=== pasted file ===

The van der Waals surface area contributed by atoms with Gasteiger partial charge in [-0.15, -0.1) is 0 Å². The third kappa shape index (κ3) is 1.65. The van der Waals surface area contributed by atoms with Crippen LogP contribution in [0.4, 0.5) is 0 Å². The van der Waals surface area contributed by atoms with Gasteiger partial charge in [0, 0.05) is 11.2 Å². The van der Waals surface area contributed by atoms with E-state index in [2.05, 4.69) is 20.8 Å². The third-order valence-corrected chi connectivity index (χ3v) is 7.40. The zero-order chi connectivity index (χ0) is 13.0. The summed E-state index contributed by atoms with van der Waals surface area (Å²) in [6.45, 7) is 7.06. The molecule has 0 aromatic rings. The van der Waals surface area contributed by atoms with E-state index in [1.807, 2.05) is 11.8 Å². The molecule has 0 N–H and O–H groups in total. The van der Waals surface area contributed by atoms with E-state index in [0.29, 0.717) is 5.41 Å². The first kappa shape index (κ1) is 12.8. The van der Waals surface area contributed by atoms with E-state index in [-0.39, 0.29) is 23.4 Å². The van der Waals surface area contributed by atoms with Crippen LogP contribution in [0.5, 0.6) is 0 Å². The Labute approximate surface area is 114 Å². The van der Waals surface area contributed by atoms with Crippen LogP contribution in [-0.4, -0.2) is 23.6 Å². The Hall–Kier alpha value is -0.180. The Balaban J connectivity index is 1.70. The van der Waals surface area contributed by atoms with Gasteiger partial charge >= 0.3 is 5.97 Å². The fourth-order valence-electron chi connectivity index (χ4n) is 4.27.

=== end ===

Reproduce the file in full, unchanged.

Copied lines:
The van der Waals surface area contributed by atoms with Gasteiger partial charge in [-0.15, -0.1) is 0 Å². The third kappa shape index (κ3) is 1.65. The van der Waals surface area contributed by atoms with Crippen LogP contribution in [0.4, 0.5) is 0 Å². The van der Waals surface area contributed by atoms with Gasteiger partial charge in [0, 0.05) is 11.2 Å². The van der Waals surface area contributed by atoms with E-state index in [2.05, 4.69) is 20.8 Å². The third-order valence-corrected chi connectivity index (χ3v) is 7.40. The zero-order chi connectivity index (χ0) is 13.0. The summed E-state index contributed by atoms with van der Waals surface area (Å²) in [6.45, 7) is 7.06. The molecule has 0 aromatic rings. The van der Waals surface area contributed by atoms with E-state index in [1.807, 2.05) is 11.8 Å². The molecule has 0 N–H and O–H groups in total. The van der Waals surface area contributed by atoms with E-state index in [0.29, 0.717) is 5.41 Å². The first kappa shape index (κ1) is 12.8. The van der Waals surface area contributed by atoms with E-state index in [-0.39, 0.29) is 23.4 Å². The van der Waals surface area contributed by atoms with Crippen LogP contribution in [0.5, 0.6) is 0 Å². The Labute approximate surface area is 114 Å². The van der Waals surface area contributed by atoms with Crippen LogP contribution in [-0.4, -0.2) is 23.6 Å². The Hall–Kier alpha value is -0.180. The Balaban J connectivity index is 1.70. The van der Waals surface area contributed by atoms with Gasteiger partial charge >= 0.3 is 5.97 Å². The fourth-order valence-electron chi connectivity index (χ4n) is 4.27.